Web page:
The Interpreter’s Daughter
By Teresa Lim
Non-fiction/Penguin Books/Paperback/337 pages/$35.26/Buy here
3 out of 5
This family memoir covers a lot of ground, going back more than 1,000 years to trace the author’s ancestor and ending with the Japanese Occupation of Singapore.
It also offers a lot of historical facts and imagined scenes featuring conversations between characters long dead.
This is why it can be hard to get into the book – you cannot shake off the feeling that you are reading a history textbook “watching” re-enactments reminiscent of iconic 1980s Channel 8 drama serial The Awakening.
For example, the author, Singaporean Teresa Lim, imagines the arrival of Lo Kuan-Yi, her great grandfather, his brother and father to Singapore: “The time has come, finally, to disembark. Law climbs out of the boat with his brother and father. All three clutch their possessions as they walk down the gangway.”
The good news is the book picks up momentum when the action turns to 20th-century Singapore and gains urgency in the last third as the Japanese forces move towards Singapore. By then, you are sufficiently acquainted with the main characters to feel invested in their fate.
The book hits its stride when the author finally turns her focus to her great-aunt Fanny Law, the daughter of the interpreter in the title – after toggling between the China history lessons and the author’s present-day musings in the first half.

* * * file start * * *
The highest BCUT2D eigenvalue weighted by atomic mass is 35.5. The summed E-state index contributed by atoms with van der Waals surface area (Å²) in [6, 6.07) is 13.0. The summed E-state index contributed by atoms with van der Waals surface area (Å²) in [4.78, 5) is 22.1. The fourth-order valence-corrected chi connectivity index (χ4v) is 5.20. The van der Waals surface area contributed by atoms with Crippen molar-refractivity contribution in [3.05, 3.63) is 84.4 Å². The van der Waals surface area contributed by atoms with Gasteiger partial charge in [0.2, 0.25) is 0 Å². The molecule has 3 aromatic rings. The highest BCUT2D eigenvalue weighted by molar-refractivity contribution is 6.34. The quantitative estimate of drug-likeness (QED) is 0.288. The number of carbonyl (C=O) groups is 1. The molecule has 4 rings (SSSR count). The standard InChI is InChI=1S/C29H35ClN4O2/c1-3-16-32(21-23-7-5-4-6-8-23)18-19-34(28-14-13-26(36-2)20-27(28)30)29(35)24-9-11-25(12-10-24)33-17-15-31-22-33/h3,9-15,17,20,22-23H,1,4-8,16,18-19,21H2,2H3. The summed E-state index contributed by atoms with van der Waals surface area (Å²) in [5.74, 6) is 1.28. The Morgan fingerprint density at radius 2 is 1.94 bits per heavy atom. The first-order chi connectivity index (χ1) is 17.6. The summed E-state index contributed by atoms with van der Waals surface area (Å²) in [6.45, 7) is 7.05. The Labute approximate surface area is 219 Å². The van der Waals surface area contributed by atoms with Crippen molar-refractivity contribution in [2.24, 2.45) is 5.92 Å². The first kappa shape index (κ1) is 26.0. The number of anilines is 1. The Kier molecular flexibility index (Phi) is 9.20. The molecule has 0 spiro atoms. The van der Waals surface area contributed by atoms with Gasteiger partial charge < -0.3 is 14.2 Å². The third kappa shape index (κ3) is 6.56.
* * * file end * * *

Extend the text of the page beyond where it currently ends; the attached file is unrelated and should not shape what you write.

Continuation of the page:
Lo, Fanny’s father, worked as an interpreter at the Chinese Protectorate in colonial Singapore before going successfully into business.
Fanny, his youngest child born in 1907, started primary school at age 17 and studied for a year at the University of Hong Kong in the early 1930s.
After her return to Singapore, she ignored the social conventions of her time to swear off marriage and earn her own living as a teacher.
Readers are also introduced to her siblings – sisters Virtue and Orchid, as well as brothers Cheng-Liang and Cheng-Wah.
The book is enriched by the many photographs of Fanny and her family members, taken in an era when most people left no photographic records.
Some of the passages depicting the material life of Singapore before World War II also make for fascinating reading: Cold Storage purchases, ballroom dancing at Raffles Hotel and Shakespeare shows at the Victoria Theatre.
The backdrop of war and the tragic ends awaiting two of the main characters inject pathos and urgency into the book’s conclusion.
While there have been numerous stories, real and fictional, about how people in Singapore experienced the Japanese Occupation, the stories in Lim’s memoir are no less moving or harrowing.
If you like this, read: Theatres Of Memory: Industrial Heritage Of 20th Century Singapore by Loh Kah Seng and Alex Tan Tiong Hee (Pagesetters, 2021, $32.10, buy here). This social history book offers a fascinating glimpse into the experiences of the men and mostly women who worked in the factories that sprouted up in Singapore after Independence.